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Why I am AAA
(Approved by the Executive Board, November 2013)
The American Anthropological Association is a 501(c)(3) corporation under the IRS tax code that defines not-for-profit, charitable, tax-exempt organizations. Since AAA is the legal entity under which all of our sections operate, it has the fiduciary responsibility to ensure the financial health of the organization and to ensure that resources are used for legitimate purposes and in legitimate ways.
Sections may pay for section awards, scholarships, and prizes from section annual operating budgets. However, if they wish to fund an award, scholarship, or prize from an interest-bearing account, sections must establish a permanent endowment, term, or quasi endowment for the award, scholarship, or prize. Such endowments must follow the guidelines of the American Institute of Certified Public Accountants (AICPA), the regulatory body responsible for generally accepted accounting practices.
- The AICPA defines a permanent or term endowment as funds that are restricted by a donor (or donors) for a specific purpose such as an award, scholarship, fellowship, etc. Permanent endowment refers to funds that have been contributed by a donor (or donors) for a specific purpose in perpetuity; term endowment refers to funds that have been contributed by a donor (or donors) for a specific purpose with the understanding that at some future time or upon the occurrence of a specified future event, the resources contributed become available for some other use. Donor-restricted funds (i.e., permanent or term endowment) must be segregated from operating funds (i.e., quasi endowment) because funds must be returned to a donor in the event of termination of an endowment.
- Under AICPA accounting principles, a board cannot use unrestricted operating funds (such as fund balances, membership dues, subscription fees, etc.) to establish permanent or term endowments. Furthermore, a board cannot use unrestricted operating funds to add to the balance of existing permanent or term endowments. However, a board can use unrestricted operating funds to establish a quasi endowment fund. This board-designated fund or quasi endowment will accrue interest, and this interest can be used to fund an award.
All endowments, whether permanent, term, or quasi, must meet the following AAA Guidelines for the Establishment and Administration of a Permanent, Term, or Quasi Endowment to ensure consistency in their establishment, administration, and termination:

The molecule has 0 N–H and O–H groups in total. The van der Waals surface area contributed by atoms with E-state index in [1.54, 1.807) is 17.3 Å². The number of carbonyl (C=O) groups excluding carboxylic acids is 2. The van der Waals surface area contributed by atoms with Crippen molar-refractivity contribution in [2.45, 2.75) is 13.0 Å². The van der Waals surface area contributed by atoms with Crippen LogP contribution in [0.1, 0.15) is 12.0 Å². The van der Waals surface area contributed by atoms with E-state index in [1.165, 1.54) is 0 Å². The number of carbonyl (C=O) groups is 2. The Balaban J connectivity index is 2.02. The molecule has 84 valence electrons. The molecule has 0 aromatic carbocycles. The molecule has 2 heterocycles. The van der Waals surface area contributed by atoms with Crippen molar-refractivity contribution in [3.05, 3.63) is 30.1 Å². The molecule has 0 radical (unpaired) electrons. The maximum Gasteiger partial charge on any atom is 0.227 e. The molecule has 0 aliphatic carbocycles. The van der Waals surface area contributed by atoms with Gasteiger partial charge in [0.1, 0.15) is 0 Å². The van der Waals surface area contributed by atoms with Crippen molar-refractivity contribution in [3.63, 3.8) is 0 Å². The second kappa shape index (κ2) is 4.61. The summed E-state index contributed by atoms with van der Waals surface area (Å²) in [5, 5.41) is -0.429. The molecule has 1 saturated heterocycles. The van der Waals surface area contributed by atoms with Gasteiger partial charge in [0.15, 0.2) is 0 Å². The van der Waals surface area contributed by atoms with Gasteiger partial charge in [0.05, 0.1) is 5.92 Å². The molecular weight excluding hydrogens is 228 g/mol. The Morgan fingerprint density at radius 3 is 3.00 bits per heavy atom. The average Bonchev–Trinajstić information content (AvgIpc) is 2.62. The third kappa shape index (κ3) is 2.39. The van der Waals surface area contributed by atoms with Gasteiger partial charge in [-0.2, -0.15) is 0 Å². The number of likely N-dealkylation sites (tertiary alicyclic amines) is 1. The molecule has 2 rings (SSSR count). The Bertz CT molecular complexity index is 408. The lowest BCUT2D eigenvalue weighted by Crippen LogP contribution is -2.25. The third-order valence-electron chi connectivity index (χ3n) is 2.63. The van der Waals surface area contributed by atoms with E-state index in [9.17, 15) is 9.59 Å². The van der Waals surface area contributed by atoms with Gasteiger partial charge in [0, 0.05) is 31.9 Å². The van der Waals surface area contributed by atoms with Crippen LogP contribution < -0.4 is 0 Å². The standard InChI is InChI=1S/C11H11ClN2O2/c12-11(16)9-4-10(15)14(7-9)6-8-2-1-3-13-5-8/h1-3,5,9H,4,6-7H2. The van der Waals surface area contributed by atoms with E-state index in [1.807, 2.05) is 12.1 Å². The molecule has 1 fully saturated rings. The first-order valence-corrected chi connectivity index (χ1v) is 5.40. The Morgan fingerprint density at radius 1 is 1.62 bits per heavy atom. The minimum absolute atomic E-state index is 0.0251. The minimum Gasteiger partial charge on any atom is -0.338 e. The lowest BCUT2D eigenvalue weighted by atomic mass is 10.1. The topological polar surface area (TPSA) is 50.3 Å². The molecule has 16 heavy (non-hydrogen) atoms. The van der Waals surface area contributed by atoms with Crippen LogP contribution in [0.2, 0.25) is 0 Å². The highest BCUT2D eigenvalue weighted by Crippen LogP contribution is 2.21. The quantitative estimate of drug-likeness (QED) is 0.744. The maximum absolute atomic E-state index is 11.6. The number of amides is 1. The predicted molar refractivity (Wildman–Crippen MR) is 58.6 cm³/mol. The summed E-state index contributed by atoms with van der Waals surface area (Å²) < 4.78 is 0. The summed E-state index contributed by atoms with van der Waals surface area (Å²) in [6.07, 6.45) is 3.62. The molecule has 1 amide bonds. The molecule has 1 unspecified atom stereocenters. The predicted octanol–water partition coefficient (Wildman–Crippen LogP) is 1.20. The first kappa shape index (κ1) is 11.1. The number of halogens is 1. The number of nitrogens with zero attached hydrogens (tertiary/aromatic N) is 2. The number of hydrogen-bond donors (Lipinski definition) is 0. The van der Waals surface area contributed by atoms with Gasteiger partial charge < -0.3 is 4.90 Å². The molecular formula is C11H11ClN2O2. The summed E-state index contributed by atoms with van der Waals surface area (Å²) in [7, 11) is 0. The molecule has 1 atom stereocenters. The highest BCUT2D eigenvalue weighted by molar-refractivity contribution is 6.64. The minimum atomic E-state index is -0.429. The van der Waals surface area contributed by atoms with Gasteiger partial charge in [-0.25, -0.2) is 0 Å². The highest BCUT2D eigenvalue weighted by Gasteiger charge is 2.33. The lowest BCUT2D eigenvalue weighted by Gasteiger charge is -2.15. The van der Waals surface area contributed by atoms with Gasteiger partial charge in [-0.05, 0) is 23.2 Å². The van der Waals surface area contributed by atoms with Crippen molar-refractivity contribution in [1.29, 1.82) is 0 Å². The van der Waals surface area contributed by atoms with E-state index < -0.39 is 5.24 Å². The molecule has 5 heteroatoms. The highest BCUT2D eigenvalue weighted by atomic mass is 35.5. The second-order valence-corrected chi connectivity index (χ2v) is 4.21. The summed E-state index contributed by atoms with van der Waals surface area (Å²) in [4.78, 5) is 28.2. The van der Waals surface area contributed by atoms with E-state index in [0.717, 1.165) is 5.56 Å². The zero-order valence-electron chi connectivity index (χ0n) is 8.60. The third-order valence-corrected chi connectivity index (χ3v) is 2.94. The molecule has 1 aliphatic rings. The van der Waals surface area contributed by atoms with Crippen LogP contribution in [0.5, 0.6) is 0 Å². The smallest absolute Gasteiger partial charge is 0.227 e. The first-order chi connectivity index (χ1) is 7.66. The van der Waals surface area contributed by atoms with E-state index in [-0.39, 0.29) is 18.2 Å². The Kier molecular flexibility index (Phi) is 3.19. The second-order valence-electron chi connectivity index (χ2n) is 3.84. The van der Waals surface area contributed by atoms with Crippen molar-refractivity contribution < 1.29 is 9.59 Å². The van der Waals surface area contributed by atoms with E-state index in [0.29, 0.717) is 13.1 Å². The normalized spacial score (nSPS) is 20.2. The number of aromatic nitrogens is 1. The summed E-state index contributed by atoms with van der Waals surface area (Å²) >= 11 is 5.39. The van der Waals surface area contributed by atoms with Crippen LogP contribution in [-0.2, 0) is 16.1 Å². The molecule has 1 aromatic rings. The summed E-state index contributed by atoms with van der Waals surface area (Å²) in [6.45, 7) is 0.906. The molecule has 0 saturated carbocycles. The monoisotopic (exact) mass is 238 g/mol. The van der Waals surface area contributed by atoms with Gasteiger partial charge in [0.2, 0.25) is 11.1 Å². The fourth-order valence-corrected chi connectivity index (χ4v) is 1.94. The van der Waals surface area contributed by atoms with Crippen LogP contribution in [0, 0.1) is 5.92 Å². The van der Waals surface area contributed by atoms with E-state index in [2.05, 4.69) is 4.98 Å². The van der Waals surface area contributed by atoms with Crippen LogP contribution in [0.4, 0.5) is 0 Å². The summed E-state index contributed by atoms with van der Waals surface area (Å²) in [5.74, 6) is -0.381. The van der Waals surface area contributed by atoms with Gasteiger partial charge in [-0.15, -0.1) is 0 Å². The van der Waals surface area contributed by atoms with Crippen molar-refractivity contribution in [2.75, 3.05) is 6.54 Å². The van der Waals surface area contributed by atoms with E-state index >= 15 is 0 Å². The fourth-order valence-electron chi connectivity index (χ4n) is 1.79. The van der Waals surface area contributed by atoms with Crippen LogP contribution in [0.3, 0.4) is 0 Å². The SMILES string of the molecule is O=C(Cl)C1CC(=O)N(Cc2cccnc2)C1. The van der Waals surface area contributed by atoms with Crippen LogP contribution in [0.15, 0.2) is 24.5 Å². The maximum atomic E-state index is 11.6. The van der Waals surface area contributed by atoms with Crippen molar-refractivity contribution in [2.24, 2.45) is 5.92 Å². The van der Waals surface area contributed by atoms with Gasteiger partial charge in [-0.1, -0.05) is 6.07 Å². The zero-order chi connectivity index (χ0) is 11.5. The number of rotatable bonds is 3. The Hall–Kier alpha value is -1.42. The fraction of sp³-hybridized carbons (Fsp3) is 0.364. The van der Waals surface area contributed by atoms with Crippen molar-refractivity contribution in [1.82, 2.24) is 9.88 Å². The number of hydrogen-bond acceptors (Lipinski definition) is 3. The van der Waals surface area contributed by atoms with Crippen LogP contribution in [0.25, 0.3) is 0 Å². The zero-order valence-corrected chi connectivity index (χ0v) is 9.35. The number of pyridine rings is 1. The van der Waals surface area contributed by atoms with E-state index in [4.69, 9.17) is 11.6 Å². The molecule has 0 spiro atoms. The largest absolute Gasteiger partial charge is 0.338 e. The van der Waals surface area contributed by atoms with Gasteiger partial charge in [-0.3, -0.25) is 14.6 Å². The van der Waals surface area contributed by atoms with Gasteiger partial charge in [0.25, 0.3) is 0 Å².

1) Purpose of the Endowment: The purpose of a permanent, term, or quasi endowment must be consistent with AAA’s mission (statement of purpose as defined in the AAA organizational documents) and its Long Range Plan (e.g., for an award, scholarship, fellowship, etc.).
2) Fund Corpus: Only funds raised or given for a specific purpose may be used to establish a permanent or term endowment. Boards may designate portions of general-purpose operations revenues (i.e., fund balances, funds from dues, advertising, subscriptions, etc.) to establish a quasi-endowment. In accordance with the AAA policy prohibiting sections from spending more than 50% of their fund balance in any given year, transfers from operations to a quasi-endowment fund will not exceed 50% of section fund balances. If a Board designates funds for a specific purpose from their general funds these funds will need to remain in the quasi-endowment for a minimum of five years. If the funds are transferred back to the general purpose funds there will be a five-year waiting period for establishing another such fund. The request to terminate a section quasi-endowment fund must be made in writing to the AAA Treasurer. Funds designated for an endowment must reach a minimum corpus requirement of $10,000 within five years of its approval. Upon request, the AAA Executive Board may approve one two-year extension to this five-year term. The endowment will be terminated if it does not meet the minimum corpus requirement and/or is inactive for five years. Inactive is defined as no donations received or awards paid out from the fund. Donors will be consulted about the disposition of all funds remaining on a terminated account.
A minimum corpus of $10,000 must be maintained. As such, expenditures will not be made: a) until the minimum endowment corpus is achieved; or b) if such expenditure, including general and administrative fees, would reduce the corpus below its minimum requirement. Interest will accrue on all types of approved endowments.
3) Endowment Management: The AAA is responsible for the financial management of all endowments. Interest will accrue on a monthly basis to each endowment established by AAA. The Payout Rate will be established within AAA’s Financial Guidelines, but will not exceed 5% per year.
4) Request to Establish an Endowment: The request to establish an endowment must be submitted to the Finance Committee to be reviewed for compliance with these guidelines, and for subsequent review by AOC and other committee structures, as appropriate and final approval by the Executive Board.
5) Endowment Agreement: The agreement to establish an endowment must specify, at a minimum:
6) Agreement Changes: The Finance Committee must recommend, and the Executive Board, approve all changes to an endowment.